I would add we need to understand his health at 68 and how that relates to life expectancy

There are still a half dozen questions we would need details on to really answer this one. I am no expert in retirement and annuity stuff, but understanding dad's health (ie do you both expect him to live another 5, 10, 20, 30 years?), current savings, retirement income and sources, and current and retired expenses (does he still have a mortgage or is he debt free?)

Lump sum makes sense if he may not live more than 10-20 years. Annuity could make sense if he will live into his 80s and 90s. Also what is dad's risk flavor? Annuity has little to no risk, lump sum and investing in XYZ adds risk.
"The best life hack of all is to just put the work in and never give up." Bas Rutten

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Artful Dodger
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Re: Dad asked for my help on pension decision that I do not understand

Post by Artful Dodger » Tue Jul 10, 2018 2:56 pm

AirTimeMD wrote:
Tue Jul 10, 2018 2:19 pm
Good afternoon,

Dad is 68 years old, earns approximately $70,000 and looks to me for most money management advice. Little does he know that I look to BH for my money management education and while I'm savvy with how to create a 3 fund portfolio and look for low expense ratio market index funds, I'm really out of my element with regards to evaluating annuities and retirement options (I'm under 40).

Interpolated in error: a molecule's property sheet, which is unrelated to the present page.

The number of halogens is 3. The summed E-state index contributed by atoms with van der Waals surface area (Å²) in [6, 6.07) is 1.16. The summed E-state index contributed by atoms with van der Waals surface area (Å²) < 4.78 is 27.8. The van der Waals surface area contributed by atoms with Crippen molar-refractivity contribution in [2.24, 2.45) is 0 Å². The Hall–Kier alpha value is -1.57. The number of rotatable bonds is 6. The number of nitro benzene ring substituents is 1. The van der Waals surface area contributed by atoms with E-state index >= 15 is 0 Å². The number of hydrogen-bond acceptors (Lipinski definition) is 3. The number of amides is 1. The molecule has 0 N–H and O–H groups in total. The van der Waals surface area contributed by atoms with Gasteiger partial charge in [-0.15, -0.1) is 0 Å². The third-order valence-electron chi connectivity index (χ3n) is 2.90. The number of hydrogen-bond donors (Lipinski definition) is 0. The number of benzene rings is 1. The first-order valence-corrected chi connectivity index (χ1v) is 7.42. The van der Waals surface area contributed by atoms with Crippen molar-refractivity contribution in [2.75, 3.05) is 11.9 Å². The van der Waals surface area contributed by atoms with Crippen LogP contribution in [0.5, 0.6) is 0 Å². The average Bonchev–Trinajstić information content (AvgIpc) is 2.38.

Here is the current situation I need BH help with:

Dad received a letter from a company stating that-
"The XXXX Pension Plan was terminated on December 31, 2017." He is provided with several options and must select one before August 15, 2018.

Options:
Lump Sum Payment-
-Elect to receive a single lump sum payment of $63,021.57 paid in September 2018
-The lump sum payment may be taken as a taxable cash payment, or rolled over tax free to an IRA or another employer's retirement plan.

Immediate Annuity Payment-
-Elect to start monthly benefit payments effective September 2018